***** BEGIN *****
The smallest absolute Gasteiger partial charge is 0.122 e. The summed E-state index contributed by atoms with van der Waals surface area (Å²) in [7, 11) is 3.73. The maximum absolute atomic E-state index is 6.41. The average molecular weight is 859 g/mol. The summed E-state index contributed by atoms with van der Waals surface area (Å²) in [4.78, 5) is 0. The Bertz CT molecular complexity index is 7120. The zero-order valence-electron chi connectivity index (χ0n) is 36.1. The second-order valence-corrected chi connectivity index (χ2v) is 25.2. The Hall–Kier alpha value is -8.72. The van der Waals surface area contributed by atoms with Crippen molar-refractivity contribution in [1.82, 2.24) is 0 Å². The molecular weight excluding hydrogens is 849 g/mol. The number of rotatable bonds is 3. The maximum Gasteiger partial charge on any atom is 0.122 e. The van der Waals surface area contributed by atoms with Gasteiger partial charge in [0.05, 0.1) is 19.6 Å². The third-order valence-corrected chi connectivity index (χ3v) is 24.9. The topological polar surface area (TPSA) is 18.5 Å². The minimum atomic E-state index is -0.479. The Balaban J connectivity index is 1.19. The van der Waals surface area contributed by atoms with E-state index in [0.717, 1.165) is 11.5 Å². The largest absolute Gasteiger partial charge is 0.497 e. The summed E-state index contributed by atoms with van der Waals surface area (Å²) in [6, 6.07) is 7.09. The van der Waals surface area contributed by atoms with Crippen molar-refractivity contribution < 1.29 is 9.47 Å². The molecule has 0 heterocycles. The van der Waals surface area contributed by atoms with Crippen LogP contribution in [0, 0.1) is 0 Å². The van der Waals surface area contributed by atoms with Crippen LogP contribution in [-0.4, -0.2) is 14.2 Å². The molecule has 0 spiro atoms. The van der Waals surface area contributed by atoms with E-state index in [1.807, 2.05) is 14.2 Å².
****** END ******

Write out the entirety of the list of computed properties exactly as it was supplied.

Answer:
The smallest absolute Gasteiger partial charge is 0.122 e. The summed E-state index contributed by atoms with van der Waals surface area (Å²) in [7, 11) is 3.73. The maximum absolute atomic E-state index is 6.41. The average molecular weight is 859 g/mol. The summed E-state index contributed by atoms with van der Waals surface area (Å²) in [4.78, 5) is 0. The Bertz CT molecular complexity index is 7120. The zero-order valence-electron chi connectivity index (χ0n) is 36.1. The second-order valence-corrected chi connectivity index (χ2v) is 25.2. The Hall–Kier alpha value is -8.72. The van der Waals surface area contributed by atoms with Crippen molar-refractivity contribution in [1.82, 2.24) is 0 Å². The molecular weight excluding hydrogens is 849 g/mol. The number of rotatable bonds is 3. The maximum Gasteiger partial charge on any atom is 0.122 e. The van der Waals surface area contributed by atoms with Gasteiger partial charge in [0.05, 0.1) is 19.6 Å². The third-order valence-corrected chi connectivity index (χ3v) is 24.9. The topological polar surface area (TPSA) is 18.5 Å². The minimum atomic E-state index is -0.479. The Balaban J connectivity index is 1.19. The van der Waals surface area contributed by atoms with E-state index in [0.717, 1.165) is 11.5 Å². The largest absolute Gasteiger partial charge is 0.497 e. The summed E-state index contributed by atoms with van der Waals surface area (Å²) in [6, 6.07) is 7.09. The van der Waals surface area contributed by atoms with Crippen molar-refractivity contribution < 1.29 is 9.47 Å². The molecule has 0 heterocycles. The van der Waals surface area contributed by atoms with Crippen LogP contribution in [0, 0.1) is 0 Å². The van der Waals surface area contributed by atoms with Crippen LogP contribution in [-0.4, -0.2) is 14.2 Å². The molecule has 0 spiro atoms. The van der Waals surface area contributed by atoms with E-state index in [1.807, 2.05) is 14.2 Å².